Fresnel reflection and transmission in the presence of gain media

Masud Mansuripur, Per K. Jakobsen

Research output: Contribution to journalConference articlepeer-review


When a monochromatic electromagnetic plane-wave arrives at the flat interface between its transparent host (i.e., the incidence medium) and an amplifying (or gainy) second medium, the incident beam splits into a reflected wave and a transmitted wave. In general, there is a sign ambiguity in connection with the k-vector of the transmitted beam, which requires at the outset that one decide whether the transmitted beam should grow or decay as it recedes from the interface. The question has been posed and addressed most prominently in the context of incidence at large angles from a dielectric medium of high refractive index onto a gain medium of lower refractive index. Here, the relevant sign of the transmitted k-vector determines whether the evanescent-like waves within the gain medium exponentially grow or decay away from the interface. We examine this and related problems in a more general setting, where the incident beam is taken to be a finite-duration wavepacket whose footprint in the interfacial plane has a finite width. Cases of reflection from and transmission through a gainy slab of finite-thickness as well as those associated with a semi-infinite gain medium will be considered. The broadness of the spatio-temporal spectrum of our incident wavepacket demands that we develop a general strategy for deciding the signs of all the k-vectors that enter the gain medium. Such a strategy emerges from a consideration of the causality constraint that is naturally imposed on both the reflected and transmitted wavepackets.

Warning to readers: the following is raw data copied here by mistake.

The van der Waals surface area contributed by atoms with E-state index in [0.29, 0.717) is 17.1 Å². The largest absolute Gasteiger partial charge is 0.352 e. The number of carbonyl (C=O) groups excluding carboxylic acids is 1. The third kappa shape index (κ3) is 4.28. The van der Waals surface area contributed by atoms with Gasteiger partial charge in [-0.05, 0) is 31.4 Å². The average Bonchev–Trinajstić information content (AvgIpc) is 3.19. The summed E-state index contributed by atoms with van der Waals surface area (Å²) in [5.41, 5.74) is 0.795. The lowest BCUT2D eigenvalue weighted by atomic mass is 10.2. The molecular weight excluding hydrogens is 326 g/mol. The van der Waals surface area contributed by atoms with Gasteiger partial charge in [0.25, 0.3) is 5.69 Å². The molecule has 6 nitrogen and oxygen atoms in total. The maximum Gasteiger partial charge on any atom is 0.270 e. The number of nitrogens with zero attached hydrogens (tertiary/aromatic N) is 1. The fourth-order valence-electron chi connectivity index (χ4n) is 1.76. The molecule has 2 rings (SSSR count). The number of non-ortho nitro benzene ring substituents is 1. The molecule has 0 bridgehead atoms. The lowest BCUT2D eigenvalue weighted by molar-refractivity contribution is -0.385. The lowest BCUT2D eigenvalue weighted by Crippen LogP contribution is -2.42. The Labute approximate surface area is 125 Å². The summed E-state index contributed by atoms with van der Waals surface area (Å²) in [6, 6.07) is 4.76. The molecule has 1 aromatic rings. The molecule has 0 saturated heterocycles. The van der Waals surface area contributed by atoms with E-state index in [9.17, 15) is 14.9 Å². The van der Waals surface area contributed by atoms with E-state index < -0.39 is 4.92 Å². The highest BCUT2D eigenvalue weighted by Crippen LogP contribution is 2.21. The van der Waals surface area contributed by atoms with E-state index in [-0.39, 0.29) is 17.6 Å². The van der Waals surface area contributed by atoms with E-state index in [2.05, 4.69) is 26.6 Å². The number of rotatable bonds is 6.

Original languageEnglish (US)
Article number117971G
JournalProceedings of SPIE - The International Society for Optical Engineering
StatePublished - 2021
EventPlasmonics: Design, Materials, Fabrication, Characterization, and Applications XIX 2021 - San Diego, United States
Duration: Aug 1 2021Aug 5 2021

ASJC Scopus subject areas

  • Electronic, Optical and Magnetic Materials
  • Condensed Matter Physics
  • Computer Science Applications
  • Applied Mathematics
  • Electrical and Electronic Engineering


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